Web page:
In first, ICC opens case for Ivory Coast
October 3, 2011 by UPI - United Press International, Inc.
Luis Moreno-Ocampo, chief prosecutor at the ICC, asked judges in June for permission to open a case involving possible war crimes and crimes against humanity alleged to have been committed in Ivory Coast since November.
A pretrial chamber at the ICC said Monday it granted the prosecutor's request to investigate crimes committed since the November election. The chamber also requested additional information about crimes possibly committed from 2002-10, when Ivory Coast descended into a civil war that divided the country.
Ivory Coast was pushed to the brink of civil war following a political stalemate that lasted from November to April. The international community recognized Alassane Ouattara as the winner of a November election though incumbent President Laurent Gbagbo refused to stand down.
"After a preliminary examination, the ICC prosecutor concluded that there is a reasonable basis to believe that crimes within the jurisdiction of the court have been committed in Ivory Coast since Nov. 28, 2010," the court said in a statement.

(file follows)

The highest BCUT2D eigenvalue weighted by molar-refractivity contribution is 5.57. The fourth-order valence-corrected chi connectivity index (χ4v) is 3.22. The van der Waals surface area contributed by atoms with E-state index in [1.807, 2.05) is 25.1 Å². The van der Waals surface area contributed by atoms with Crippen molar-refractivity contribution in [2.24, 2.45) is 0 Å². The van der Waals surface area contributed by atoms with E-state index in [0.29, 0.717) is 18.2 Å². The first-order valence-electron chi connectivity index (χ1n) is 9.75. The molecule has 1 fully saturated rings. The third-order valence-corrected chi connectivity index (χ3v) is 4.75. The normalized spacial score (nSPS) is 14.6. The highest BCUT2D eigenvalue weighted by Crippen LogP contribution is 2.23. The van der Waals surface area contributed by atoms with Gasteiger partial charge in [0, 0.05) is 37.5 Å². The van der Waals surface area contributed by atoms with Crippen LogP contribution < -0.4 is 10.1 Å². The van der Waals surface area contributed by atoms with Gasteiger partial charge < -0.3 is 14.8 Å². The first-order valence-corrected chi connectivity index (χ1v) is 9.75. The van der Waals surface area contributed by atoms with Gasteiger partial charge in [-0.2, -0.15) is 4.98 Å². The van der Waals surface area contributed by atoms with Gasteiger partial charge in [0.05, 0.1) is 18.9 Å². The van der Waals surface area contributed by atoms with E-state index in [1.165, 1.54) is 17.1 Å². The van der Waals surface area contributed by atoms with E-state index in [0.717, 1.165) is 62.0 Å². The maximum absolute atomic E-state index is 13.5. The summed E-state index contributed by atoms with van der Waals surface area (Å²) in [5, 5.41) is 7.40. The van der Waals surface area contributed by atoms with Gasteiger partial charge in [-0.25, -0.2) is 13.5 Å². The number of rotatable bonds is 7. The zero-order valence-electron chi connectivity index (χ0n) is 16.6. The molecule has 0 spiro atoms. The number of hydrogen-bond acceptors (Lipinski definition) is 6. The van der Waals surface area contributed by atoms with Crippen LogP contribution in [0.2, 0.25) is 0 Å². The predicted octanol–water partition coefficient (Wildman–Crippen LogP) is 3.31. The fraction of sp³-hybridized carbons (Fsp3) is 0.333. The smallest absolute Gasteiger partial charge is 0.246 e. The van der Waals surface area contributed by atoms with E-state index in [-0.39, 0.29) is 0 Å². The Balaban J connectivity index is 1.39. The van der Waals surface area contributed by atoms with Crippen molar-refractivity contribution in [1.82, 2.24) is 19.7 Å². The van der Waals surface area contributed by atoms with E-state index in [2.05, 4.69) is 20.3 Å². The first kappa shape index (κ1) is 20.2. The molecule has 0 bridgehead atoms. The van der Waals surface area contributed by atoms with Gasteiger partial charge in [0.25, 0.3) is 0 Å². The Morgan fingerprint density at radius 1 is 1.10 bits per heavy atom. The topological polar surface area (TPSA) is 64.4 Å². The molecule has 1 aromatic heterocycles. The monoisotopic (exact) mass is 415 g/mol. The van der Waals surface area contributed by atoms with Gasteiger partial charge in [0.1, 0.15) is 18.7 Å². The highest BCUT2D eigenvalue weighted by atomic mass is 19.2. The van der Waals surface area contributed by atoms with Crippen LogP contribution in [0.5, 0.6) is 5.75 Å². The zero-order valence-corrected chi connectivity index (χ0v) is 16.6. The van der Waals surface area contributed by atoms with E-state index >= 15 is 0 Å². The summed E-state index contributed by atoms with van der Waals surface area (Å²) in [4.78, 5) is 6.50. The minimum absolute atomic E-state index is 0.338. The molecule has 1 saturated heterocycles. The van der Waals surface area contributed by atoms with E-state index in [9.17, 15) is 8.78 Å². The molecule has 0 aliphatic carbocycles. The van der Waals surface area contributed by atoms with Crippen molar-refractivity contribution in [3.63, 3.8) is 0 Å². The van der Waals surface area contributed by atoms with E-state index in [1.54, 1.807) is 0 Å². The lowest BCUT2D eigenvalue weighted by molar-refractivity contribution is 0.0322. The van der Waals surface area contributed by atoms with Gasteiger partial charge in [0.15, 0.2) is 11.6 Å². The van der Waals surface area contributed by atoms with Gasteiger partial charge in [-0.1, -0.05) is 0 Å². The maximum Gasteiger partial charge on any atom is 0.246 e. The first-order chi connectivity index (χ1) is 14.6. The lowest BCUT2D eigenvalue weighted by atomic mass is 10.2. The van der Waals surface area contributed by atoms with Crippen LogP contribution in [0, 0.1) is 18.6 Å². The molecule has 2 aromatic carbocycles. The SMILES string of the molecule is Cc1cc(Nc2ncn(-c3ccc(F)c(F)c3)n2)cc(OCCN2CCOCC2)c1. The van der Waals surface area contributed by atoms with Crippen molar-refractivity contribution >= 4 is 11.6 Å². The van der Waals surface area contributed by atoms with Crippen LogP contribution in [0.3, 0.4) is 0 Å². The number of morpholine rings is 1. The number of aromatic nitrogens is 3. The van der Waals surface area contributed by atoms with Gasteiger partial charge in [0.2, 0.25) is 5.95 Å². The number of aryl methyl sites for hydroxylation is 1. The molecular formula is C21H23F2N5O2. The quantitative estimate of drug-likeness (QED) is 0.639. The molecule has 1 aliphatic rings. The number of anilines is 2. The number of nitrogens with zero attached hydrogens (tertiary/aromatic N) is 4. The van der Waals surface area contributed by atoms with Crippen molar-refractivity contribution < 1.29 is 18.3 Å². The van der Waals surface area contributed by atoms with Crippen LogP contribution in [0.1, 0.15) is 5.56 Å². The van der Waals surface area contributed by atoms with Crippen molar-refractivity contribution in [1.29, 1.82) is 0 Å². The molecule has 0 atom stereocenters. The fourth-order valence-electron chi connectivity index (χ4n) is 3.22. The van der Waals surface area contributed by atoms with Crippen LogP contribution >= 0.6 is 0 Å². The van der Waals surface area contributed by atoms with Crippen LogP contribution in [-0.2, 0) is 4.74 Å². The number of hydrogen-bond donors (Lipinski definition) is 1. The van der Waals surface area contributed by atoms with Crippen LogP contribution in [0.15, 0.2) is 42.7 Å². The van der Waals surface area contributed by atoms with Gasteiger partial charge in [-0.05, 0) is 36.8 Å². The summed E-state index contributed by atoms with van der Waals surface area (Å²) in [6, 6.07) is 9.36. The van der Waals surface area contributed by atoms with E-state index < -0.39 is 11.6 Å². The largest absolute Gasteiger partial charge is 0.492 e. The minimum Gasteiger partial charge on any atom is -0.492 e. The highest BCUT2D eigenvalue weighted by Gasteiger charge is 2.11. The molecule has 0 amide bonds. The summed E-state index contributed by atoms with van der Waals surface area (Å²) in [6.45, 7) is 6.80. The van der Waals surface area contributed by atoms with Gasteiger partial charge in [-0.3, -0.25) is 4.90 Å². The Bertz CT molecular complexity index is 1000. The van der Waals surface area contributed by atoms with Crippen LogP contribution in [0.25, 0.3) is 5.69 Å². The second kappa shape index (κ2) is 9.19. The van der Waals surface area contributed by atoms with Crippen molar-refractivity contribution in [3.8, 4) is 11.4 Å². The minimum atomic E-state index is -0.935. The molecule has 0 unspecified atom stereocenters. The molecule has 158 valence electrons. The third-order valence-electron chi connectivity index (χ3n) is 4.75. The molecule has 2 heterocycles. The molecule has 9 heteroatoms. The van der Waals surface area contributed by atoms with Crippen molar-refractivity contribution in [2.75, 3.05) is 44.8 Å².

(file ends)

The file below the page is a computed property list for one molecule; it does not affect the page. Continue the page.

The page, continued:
The ICC estimates at least 3,000 people were killed in the ensuing violence. There were also 100 reported cases of rape and 520 people were arbitrarily arrested.
Ouattara requested the investigation in a letter to the ICC. Humanitarian groups and the ICC said there is cause to believe both sides of the conflict committed crimes that fall under the court's jurisdiction.
Ivory Coast isn't party to the Rome Statute that created the ICC. The case marks the first investigation into a state that doesn't formally recognize the ICC's jurisdiction.